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Other Armies Accept Gays, But Many Remain in Closet With AM-Gays-Military, Bjt, AM-The

January 27, 1993

Other Armies Accept Gays, But Many Remain in Closet With AM-Gays-Military, Bjt, AM-The Military’s Side, Bjt

LONDON (AP) _ Gays have been openly accepted in the armed forces of many major U.S. allies without the controversy that now faces President Clinton. But many homosexuals in uniform still find it prudent to stay in the closet.

In the 16-nation North Atlantic Treaty Alliance, only the United States, Greece, Turkey and Britain still ban homosexuals in the military. Russia, Japan, and major Latin American nations also forbid gays in uniform.

In NATO nations France, Germany, Italy, Spain, Belgium, the Netherlands and Denmark, gays are allowed to serve, but are disciplined if their homosexuality enters the barracks. The same holds true in Finland and Israel.

Foreign experience with allowing gays in the military could influence eventual U.S. policy. Sen. Sam Nunn, D-Ga., chairman of the Senate Armed Services Committee, said Wednesday that the United States should give special consideration to how the issue has been handled by its NATO allies.

Australia ended its ban on gays in the military in November, and controversy over the move died down a month later.

To some Europeans, the uproar over Clinton’s determination to end formal discrimination against homosexuals is baffling.

″Homosexuality doesn’t create problems at all. We don’t have the square view on the matter as the Americans have,″ said Capt. Michael Laustsen, a military spokesman in Denmark, where gays are allowed to marry and gay military spouses receive the same death and disability benefits as heterosexual ones.

But openly homosexual behavior still works against the gay soldier’s acceptance, even in the most liberal countries.

″The Swedish system is built on the fact that the individual keeps it to himself,″ said Swedish military press spokesman Bertil Ternert.

In Australia, no uniformed gays have declared themselves despite their new legal status.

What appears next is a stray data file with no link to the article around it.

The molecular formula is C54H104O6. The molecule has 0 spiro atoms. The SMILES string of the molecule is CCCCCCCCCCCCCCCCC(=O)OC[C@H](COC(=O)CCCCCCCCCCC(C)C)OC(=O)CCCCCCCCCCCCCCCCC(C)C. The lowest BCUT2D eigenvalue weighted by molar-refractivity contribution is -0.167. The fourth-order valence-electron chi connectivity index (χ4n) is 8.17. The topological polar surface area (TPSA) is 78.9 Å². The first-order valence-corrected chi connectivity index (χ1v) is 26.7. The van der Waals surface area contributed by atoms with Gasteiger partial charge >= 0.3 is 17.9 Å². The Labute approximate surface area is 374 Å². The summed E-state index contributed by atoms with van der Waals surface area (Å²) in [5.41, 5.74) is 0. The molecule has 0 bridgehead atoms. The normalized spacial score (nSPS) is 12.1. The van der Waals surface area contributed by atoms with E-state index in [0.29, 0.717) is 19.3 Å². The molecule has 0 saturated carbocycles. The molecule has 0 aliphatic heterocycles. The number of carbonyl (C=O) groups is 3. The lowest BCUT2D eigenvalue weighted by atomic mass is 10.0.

″I’m not surprised,″ said Brig. Adrian D’Hage, spokesman for the Australian Defense Force. ″A lot of them are decent people who keep their private lives private and who want to get on with their job.″

D’Hage added: ″What people do off the base, off duty and out of uniform is their own business.″

In Finland and Italy, gay draftees can seek exemption from one-year mandatory military service, but few do.

As long as the soldier doesn’t disturb the atmosphere in the barracks or create a ″problem″ for colleagues, he can make the military a career, said an Italian Defense Ministry spokesman.

Homosexuals usually do not reveal their orientation and get by without problems, said Erkki Paukkunen, Finland’s military press chief.

The Netherlands’ military has an education program to foster tolerance and understanding that earned Defense Minister Relus ter Beek a medal from the nation’s leading gay advocacy group.

Yet Alex Sheerazi, spokesman for the union of conscripted soldiers in the Netherlands, said some gays may not want to come out of the closet because of the ″fairly macho culture″ of the army.

In Germany, gays are banned from holding leadership positions and each year there are a handful of disciplinary actions against homosexual officers. One company sergeant was recently demoted when he was caught having sex with a corporal on base.

Israeli army spokesman Lt. Col. Moshe Fogel said no sex, either homosexual or heterosexual, is permitted on Israeli military bases.

″The Israeli army is a reflection of the Israeli society, and it is rare that an 18-year-old would declare himself to be gay. At a later age, when the men do reserve duty, this is not so rare anymore,″ Fogel said.

He said gays are usually given psychological evaluations. But he said there is no discrimination, and noted that an openly gay colonel in the medical corps was twice promoted.

In Britain, there is growing opposition to the ban. In June the government dropped criminal penalties for homosexuality in the military.

″It takes place anyway, and in general it goes unpunished, so why not allow it openly?″ former defense secretary Denis Healey told the Daily Mail this week.

But in Mexico, Argentina and Brazil, prospects for lifting bans remain dim.

Brazilian army spokesman Gilberto Serra said discussion on allowing gays in the service would take ″another hundred years.″

Eliminating the Venezuelan military’s ban on ″persons who suffer from this kind of deviation″ would offend the historic courage of Venezuelan soldiers, said Gen. Pedro Remigio Rangel Rojas, the army commander.

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